I was enjoying a rare evening out at a really nice restaurant in Woodside with friends and made it back into the city a bit later than expected. I had intended to see Death Angel at Slim’s, but as I started to make my way up there and look for parking, it was too late. So I went with Plan B.
Once I parked and started walking into Annie’s Social Club, I realized that this was absolutely where I needed to be on this particular evening. For one, Black Cobra’s Chronomega was the album that Bay Area Metal and I picked as the #1 album of the year by a local band, and that had just been posted earlier in the day. And second, this would most likely be my last time at Annie’s Social Club.
Annie’s will close on New Year’s, another victim of the economy, following 12 Galaxies, which closed last year. While neither were my favorite venues in the city, both had great local flavor, obscure, small shows, and were generally devoid of two things that seem to be everywhere else- rules and hipsters. It wasn’t until a bit earlier this year that I was informed of Annie’s history as the Covered Wagon- a venue I had heard about but didn’t know where it used to be. Many underground punk bands played The Covered Wagon– but perhaps most important to me was that Nirvana played there in 1989. And when I look up in the rafters by the stage and see the layer of grunge, I think of how remnants of these bands’ DNA might still remain up there. But that will all be wiped clean in 2010, when the space becomes another cookie cutter dance club.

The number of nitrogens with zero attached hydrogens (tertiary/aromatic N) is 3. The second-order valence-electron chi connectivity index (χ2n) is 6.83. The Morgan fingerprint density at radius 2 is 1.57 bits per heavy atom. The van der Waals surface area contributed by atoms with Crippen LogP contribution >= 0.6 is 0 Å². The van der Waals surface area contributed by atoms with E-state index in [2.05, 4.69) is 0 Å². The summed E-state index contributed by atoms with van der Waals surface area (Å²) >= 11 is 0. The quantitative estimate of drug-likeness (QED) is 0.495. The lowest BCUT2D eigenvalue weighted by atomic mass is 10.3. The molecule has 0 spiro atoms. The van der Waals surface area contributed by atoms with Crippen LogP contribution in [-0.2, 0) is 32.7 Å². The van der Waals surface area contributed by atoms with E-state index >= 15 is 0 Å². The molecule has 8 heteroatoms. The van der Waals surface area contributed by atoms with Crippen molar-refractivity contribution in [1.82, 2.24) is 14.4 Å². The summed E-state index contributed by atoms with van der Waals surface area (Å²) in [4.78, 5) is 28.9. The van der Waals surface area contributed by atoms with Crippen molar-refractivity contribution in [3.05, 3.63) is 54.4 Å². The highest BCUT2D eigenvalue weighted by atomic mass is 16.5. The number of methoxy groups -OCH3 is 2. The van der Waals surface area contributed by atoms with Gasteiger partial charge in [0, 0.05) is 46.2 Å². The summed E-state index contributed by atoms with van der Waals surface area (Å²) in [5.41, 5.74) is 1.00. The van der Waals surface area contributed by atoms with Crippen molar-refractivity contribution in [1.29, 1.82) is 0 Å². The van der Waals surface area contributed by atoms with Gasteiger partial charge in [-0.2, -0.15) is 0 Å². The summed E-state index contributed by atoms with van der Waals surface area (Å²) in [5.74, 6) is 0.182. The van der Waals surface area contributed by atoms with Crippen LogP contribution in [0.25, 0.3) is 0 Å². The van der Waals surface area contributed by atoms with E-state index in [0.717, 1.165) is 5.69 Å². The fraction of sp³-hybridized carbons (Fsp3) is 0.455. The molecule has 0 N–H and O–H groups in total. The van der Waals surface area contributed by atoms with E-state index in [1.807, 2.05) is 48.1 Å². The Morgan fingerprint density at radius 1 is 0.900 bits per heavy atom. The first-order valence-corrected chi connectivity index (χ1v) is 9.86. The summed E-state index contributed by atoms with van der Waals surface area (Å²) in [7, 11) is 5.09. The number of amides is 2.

One thing I have never loved about Annie’s is that it’s very cliquish in there, and I always feel that when I walk inside. Luckily I only have to endure about 5 minutes of getting sized up before the band hits the stage. The stage at Annie’s is the perfect size for the two piece that is Black Cobra. As they begin, people rush from the bar room to the band room, and the low height of the stage makes the band almost obscured by the looming audience. But their sound rattles the room, prompting some people in front of me to plug their ears with their fingers.
It was good to see Black Cobra play a headlining set late at night in this small space after seeing them open at The Independent earlier this year. The crowd was in their face and it amped the guys up even more. Annie’s is the type of place where many people are there to drink, play pool, and socialize with their friends- the band always seems to be almost background music to some as they talk through the set and walk back and forth. While I find this annoying, it does add to the uniqueness of shows there. Sporadically people would start slam dancing around- some going a little too far- which ended up resulting in a fight that had to be broken up. After a small hesitation, the band played on. The set was a 40 minute blur of snarls, screeching guitar, pounding drums, and hair.
As I made my exit, the two guys that had been fighting inside continued outside, as one pushed the other into the street and onto the ground. People swooped in to observe and break it up as I walked through the thick cloud of cigarette smoke to leave the scene. It was the perfect blurry, slightly chaotic last show at Annie’s.